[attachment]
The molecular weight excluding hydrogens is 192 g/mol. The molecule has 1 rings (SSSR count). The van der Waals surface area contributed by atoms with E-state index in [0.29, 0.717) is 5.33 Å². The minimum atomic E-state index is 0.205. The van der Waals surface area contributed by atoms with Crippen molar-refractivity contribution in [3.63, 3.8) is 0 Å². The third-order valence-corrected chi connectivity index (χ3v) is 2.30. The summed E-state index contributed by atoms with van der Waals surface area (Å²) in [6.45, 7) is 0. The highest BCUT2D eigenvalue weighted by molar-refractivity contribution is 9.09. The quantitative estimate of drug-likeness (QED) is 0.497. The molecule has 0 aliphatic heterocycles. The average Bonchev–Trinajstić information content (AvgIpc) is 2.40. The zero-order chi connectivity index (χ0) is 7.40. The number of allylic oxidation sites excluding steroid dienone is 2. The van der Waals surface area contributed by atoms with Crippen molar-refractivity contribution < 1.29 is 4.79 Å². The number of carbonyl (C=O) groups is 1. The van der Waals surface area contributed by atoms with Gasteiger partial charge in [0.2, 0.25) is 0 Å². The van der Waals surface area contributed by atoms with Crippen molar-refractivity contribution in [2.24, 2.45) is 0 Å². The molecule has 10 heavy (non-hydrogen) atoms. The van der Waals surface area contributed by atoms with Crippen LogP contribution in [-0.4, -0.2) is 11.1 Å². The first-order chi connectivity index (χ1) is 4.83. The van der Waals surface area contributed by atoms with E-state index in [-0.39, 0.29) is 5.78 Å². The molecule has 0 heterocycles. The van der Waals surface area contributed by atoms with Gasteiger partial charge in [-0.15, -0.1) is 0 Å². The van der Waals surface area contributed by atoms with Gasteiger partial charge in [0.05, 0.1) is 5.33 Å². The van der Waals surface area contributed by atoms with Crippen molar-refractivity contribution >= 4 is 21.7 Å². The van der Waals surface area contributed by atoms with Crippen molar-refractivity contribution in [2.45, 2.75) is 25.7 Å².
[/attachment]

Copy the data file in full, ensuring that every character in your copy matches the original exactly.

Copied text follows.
The molecular weight excluding hydrogens is 192 g/mol. The molecule has 1 rings (SSSR count). The van der Waals surface area contributed by atoms with E-state index in [0.29, 0.717) is 5.33 Å². The minimum atomic E-state index is 0.205. The van der Waals surface area contributed by atoms with Crippen molar-refractivity contribution in [3.63, 3.8) is 0 Å². The third-order valence-corrected chi connectivity index (χ3v) is 2.30. The summed E-state index contributed by atoms with van der Waals surface area (Å²) in [6.45, 7) is 0. The highest BCUT2D eigenvalue weighted by molar-refractivity contribution is 9.09. The quantitative estimate of drug-likeness (QED) is 0.497. The molecule has 0 aliphatic heterocycles. The average Bonchev–Trinajstić information content (AvgIpc) is 2.40. The zero-order chi connectivity index (χ0) is 7.40. The number of allylic oxidation sites excluding steroid dienone is 2. The van der Waals surface area contributed by atoms with Crippen molar-refractivity contribution < 1.29 is 4.79 Å². The number of carbonyl (C=O) groups is 1. The van der Waals surface area contributed by atoms with Gasteiger partial charge in [0.2, 0.25) is 0 Å². The van der Waals surface area contributed by atoms with Crippen molar-refractivity contribution in [2.24, 2.45) is 0 Å². The molecule has 10 heavy (non-hydrogen) atoms. The van der Waals surface area contributed by atoms with Crippen LogP contribution in [-0.4, -0.2) is 11.1 Å². The first-order chi connectivity index (χ1) is 4.83. The van der Waals surface area contributed by atoms with E-state index in [-0.39, 0.29) is 5.78 Å². The molecule has 0 heterocycles. The van der Waals surface area contributed by atoms with Gasteiger partial charge in [-0.15, -0.1) is 0 Å². The van der Waals surface area contributed by atoms with Gasteiger partial charge in [0.05, 0.1) is 5.33 Å². The van der Waals surface area contributed by atoms with Crippen molar-refractivity contribution >= 4 is 21.7 Å². The van der Waals surface area contributed by atoms with Crippen molar-refractivity contribution in [2.45, 2.75) is 25.7 Å².